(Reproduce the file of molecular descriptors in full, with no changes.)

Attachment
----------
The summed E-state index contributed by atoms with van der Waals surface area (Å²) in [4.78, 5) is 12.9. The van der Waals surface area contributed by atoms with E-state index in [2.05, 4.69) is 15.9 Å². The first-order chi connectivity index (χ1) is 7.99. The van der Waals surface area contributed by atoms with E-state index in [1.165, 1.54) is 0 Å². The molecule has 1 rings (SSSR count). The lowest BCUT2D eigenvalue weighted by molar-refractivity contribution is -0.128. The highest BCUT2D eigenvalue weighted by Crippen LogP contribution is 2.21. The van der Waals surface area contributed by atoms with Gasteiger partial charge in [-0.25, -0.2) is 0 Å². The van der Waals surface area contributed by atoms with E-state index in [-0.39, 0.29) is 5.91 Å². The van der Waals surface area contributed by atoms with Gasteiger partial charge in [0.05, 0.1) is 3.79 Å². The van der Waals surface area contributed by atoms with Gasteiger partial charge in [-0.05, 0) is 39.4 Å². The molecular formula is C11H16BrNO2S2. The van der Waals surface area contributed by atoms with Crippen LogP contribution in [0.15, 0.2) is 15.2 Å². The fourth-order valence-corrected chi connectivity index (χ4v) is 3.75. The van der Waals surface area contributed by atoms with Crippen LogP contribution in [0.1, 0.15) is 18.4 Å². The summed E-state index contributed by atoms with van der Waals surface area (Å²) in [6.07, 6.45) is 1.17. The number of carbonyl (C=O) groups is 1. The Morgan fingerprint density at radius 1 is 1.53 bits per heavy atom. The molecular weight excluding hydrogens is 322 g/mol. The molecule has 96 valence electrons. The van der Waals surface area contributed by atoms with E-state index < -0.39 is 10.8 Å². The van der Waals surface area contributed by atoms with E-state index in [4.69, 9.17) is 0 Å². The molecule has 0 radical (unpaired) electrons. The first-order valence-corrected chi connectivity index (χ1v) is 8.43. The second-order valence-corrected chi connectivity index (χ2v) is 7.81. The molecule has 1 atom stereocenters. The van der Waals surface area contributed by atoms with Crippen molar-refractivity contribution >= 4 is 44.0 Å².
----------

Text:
The summed E-state index contributed by atoms with van der Waals surface area (Å²) in [4.78, 5) is 12.9. The van der Waals surface area contributed by atoms with E-state index in [2.05, 4.69) is 15.9 Å². The first-order chi connectivity index (χ1) is 7.99. The van der Waals surface area contributed by atoms with E-state index in [1.165, 1.54) is 0 Å². The molecule has 1 rings (SSSR count). The lowest BCUT2D eigenvalue weighted by molar-refractivity contribution is -0.128. The highest BCUT2D eigenvalue weighted by Crippen LogP contribution is 2.21. The van der Waals surface area contributed by atoms with Gasteiger partial charge in [-0.25, -0.2) is 0 Å². The van der Waals surface area contributed by atoms with E-state index in [-0.39, 0.29) is 5.91 Å². The van der Waals surface area contributed by atoms with Gasteiger partial charge in [0.05, 0.1) is 3.79 Å². The van der Waals surface area contributed by atoms with Gasteiger partial charge in [-0.05, 0) is 39.4 Å². The molecular formula is C11H16BrNO2S2. The van der Waals surface area contributed by atoms with Crippen LogP contribution in [0.15, 0.2) is 15.2 Å². The fourth-order valence-corrected chi connectivity index (χ4v) is 3.75. The van der Waals surface area contributed by atoms with Crippen LogP contribution in [0.1, 0.15) is 18.4 Å². The summed E-state index contributed by atoms with van der Waals surface area (Å²) in [6.07, 6.45) is 1.17. The number of carbonyl (C=O) groups is 1. The Morgan fingerprint density at radius 1 is 1.53 bits per heavy atom. The molecular weight excluding hydrogens is 322 g/mol. The molecule has 96 valence electrons. The van der Waals surface area contributed by atoms with E-state index < -0.39 is 10.8 Å². The van der Waals surface area contributed by atoms with E-state index in [4.69, 9.17) is 0 Å². The molecule has 0 radical (unpaired) electrons. The first-order valence-corrected chi connectivity index (χ1v) is 8.43. The second-order valence-corrected chi connectivity index (χ2v) is 7.81. The molecule has 1 atom stereocenters. The van der Waals surface area contributed by atoms with Crippen molar-refractivity contribution >= 4 is 44.0 Å².